7

An infrared radiometer for millimeter astronomy

Smith, Graeme John, University of Lethbridge. Faculty of Arts and Science January 2000 (has links)
The performance of existing and planned millimeter and submillimeter astronomical arrays is limited by fluctuations in the amount of atmosperic water vapor along the atenna's line of sight. Correcting the resulting phase distortion of the received signals is seen as a significant technological challenge. Measurements of the variation in the line-of-sight water vapor abundance at the level of 1 micron precipitable water vapor on a time scale of 1 second and at arbitrary antenna positions are required. This thesis describes the design of, and preliminary results obtained with, a water vapor monior operating at abundance at the level 1 micron precipitable water vapor on a time scale of 1 second and at arbitrary antenna positions are required. This thesis describes the design of, and preliminary results obtained with, a water vapor monitor operating at infrared wavelengths which shows considerable promise for this application. Improvements in, and future plans for, the second generation water vapor monitor currently under development are also discussed. / xiii, 167 leaves : ill. ; 28 cm.
8

Simulating Atmosphere and the TolTEC Detector Array for Data Reduction Pipeline Evaluation

January 2019 (has links)
abstract: TolTEC is a three-color millimeter wavelength camera currently being developed for the Large Millimeter Telescope (LMT) in Mexico. Synthesizing data from previous astronomy cameras as well as knowledge of atmospheric physics, I have developed a simulation of the data collection of TolTEC on the LMT. The simulation was built off smaller sub-projects that informed the development with an understanding of the detector array, the time streams for astronomical mapping, and the science behind Lumped Element Kinetic Inductance Detectors (LEKIDs). Additionally, key aspects of software development processes were integrated into the scientific development process to streamline collaboration across multiple universities and plan for integration on the servers at LMT. The work I have done benefits the data reduction pipeline team by enabling them to efficiently develop their software and test it on simulated data. / Dissertation/Thesis / Masters Thesis Software Engineering 2019
9

The IRMA III control and communication system

Schofield, Ian Sean, University of Lethbridge. Faculty of Arts and Science January 2005 (has links)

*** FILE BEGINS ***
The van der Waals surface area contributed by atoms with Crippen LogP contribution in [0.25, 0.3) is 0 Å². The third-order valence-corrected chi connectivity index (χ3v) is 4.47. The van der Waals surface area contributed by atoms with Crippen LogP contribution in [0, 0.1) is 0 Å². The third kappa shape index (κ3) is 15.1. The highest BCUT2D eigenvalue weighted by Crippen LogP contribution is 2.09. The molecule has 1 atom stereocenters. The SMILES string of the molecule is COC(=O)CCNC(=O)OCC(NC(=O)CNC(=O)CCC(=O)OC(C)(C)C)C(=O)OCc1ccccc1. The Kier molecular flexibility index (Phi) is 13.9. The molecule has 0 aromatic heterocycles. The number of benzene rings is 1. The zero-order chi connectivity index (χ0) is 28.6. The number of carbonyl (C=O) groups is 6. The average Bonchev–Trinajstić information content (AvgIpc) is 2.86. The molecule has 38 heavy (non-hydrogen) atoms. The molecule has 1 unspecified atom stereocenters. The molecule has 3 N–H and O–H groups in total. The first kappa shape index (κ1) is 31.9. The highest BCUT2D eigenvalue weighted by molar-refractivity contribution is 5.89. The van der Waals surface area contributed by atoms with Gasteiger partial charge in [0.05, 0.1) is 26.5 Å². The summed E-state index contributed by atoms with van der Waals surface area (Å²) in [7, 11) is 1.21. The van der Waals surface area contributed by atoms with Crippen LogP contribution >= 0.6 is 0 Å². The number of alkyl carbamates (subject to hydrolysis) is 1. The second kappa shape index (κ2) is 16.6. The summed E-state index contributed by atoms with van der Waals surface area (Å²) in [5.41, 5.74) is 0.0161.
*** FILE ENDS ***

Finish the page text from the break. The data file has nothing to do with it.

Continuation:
The IRMA III infrared radiometer is a passive atmospheric water vapor detector designed for use with interferometric submillimeter arrays as a method of phase correction. The IRMA III instrument employs a distributed, multi-tasking software control system permitting precise fine-grained control at remote locations over a low-bandwidth network connection. IRMA's software is divided among three processors tasked with performing three primary functions: command interpretation, data collection and motor control of IRMA's Alt-Az mount. IRMA's hardware control and communication functionality is based on compact, low cost, energy efficient Rabbit 2000 microcontroller modules, selected to meet IRMA's limited space and power requirements. IRMA accepts scripts defined in a custom, high level control language as its method of control, which the operator can write or dynamically generated by a separate GUI front-end program. / xi, 193 leaves : ill. ; 28 cm.
10

IRMA calibrations and data analysis for telescope site selection

Querel, Richard Robert, University of Lethbridge. Faculty of Arts and Science January 2007 (has links)
Our group has developed a 20 μm passive atmospheric water vapour monitor. The Infrared Radiometer for Millimetre Astronomy (IRMA) has been commissioned and deployed for site testing for the Thirty Meter Telescope (TMT) and the Giant Magellan Telescope (GMT). Measuring precipitable water vapour (PWV) requires both a sophisticated atmospheric model (BTRAM) and an instrument (IRMA). Atmospheric models depend on atmospheric profiles. Most profiles are generic in nature, representing only a latitude in some cases. Site-specific atmospheric profiles are required to accurately simulate the atmosphere above any location on Earth. These profiles can be created from publicly available archives of radiosonde data, that offer nearly global coverage. Having created a site-specific profile and model, it is necessary to determine the PWV sensitivity to the input parameter uncertainties used in the model. The instrument must also be properly calibrated. In this thesis, I describe the radiometric calibration of the IRMA instrument, and the creation and analysis of site-specific atmospheric models for use with the IRMA instrument in its capacity as an atmospheric water vapour monitor for site testing. / xii, 135 leaves : ill. ; 28 cm. --